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J Infect Dis. 2010 Feb 1;201(3):420-7. doi: 10.1086/650300.

Lack of demonstrable memory T cell responses in humans who have spontaneously recovered from leptospirosis in the Peruvian Amazon.

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  • 1Alexander von Humboldt Institute of Tropical Medicine, Universidad Peruana Cayetano Heredia, Lima, Peru.

Abstract

BACKGROUND. We tested the hypothesis that patients who have recovered from leptospirosis have peripheral blood memory T cells that are specific for Leptospira or Leptospira protein antigens. METHODS. Peripheral blood mononuclear cells (PBMCs) were obtained from patients who had recovered from leptospirosis, as well as from control individuals. PBMCs were assessed for in vitro proliferation, phenotyping, and cytokine production after stimulation with different strains of Leptospira, recombinant LipL32, or overlapping synthetic peptides of different outer membrane proteins. RESULTS. PBMCs from both control subjects and patients produced significant proliferative responses to all Leptospira strains. Proliferation from control PBMCs was significantly greater than responses produced by patient PBMCs. Select strains of Leptospira expanded both T cell receptor (TCR) alphabeta and TCRgammadelta T cells in both control subject and patient PBMCs. Patient and control subject PBMCs produced equivalent levels of tumor necrosis factor alpha and interferon gamma, but patient PBMCs produced significantly less interleukin 10 than did control subject PBMCs after stimulation by different strains of Leptospira. PBMCs from patients failed to respond to recombinant LipL32 or to any of the Leptospira peptides. CONCLUSION. Leptospira induced significant proliferative responses, TCRgammadelta T cell expansion, and cytokine production in both control subject and patient PBMCs. Patient PBMCs failed to recognize Leptospira protein antigens. Leptospirosis does not seem to generate memory T cells that can be activated by in vitro stimulation.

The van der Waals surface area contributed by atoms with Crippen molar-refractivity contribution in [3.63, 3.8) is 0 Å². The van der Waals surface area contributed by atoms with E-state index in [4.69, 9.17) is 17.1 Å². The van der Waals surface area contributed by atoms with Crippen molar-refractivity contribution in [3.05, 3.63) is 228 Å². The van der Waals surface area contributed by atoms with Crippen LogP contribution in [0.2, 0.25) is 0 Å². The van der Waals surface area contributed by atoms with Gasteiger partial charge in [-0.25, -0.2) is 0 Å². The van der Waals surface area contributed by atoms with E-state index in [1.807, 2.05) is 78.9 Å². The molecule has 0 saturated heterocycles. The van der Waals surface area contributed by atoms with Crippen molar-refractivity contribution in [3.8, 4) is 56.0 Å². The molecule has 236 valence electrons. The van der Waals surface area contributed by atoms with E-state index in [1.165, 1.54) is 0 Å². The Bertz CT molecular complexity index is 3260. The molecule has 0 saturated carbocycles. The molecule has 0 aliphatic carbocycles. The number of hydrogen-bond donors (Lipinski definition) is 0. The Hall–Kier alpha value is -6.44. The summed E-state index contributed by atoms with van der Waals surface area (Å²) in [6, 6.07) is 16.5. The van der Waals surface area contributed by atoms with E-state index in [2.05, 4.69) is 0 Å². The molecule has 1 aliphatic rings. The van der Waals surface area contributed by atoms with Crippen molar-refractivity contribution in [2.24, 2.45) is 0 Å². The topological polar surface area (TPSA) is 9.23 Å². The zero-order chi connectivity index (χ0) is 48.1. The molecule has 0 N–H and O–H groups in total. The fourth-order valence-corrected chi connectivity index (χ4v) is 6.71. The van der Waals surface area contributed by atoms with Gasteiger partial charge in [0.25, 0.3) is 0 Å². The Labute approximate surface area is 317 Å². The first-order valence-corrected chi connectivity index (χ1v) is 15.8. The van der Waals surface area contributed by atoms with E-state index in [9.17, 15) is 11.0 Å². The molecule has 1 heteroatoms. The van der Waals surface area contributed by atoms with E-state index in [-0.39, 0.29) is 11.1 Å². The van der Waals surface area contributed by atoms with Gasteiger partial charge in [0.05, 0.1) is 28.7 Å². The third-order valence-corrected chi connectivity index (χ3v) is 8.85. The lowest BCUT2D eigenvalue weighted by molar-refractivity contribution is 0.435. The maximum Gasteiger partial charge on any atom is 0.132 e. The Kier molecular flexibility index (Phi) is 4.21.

PMID:
20053135
[PubMed - indexed for MEDLINE]
PMCID:
PMC2877911
Free PMC Article
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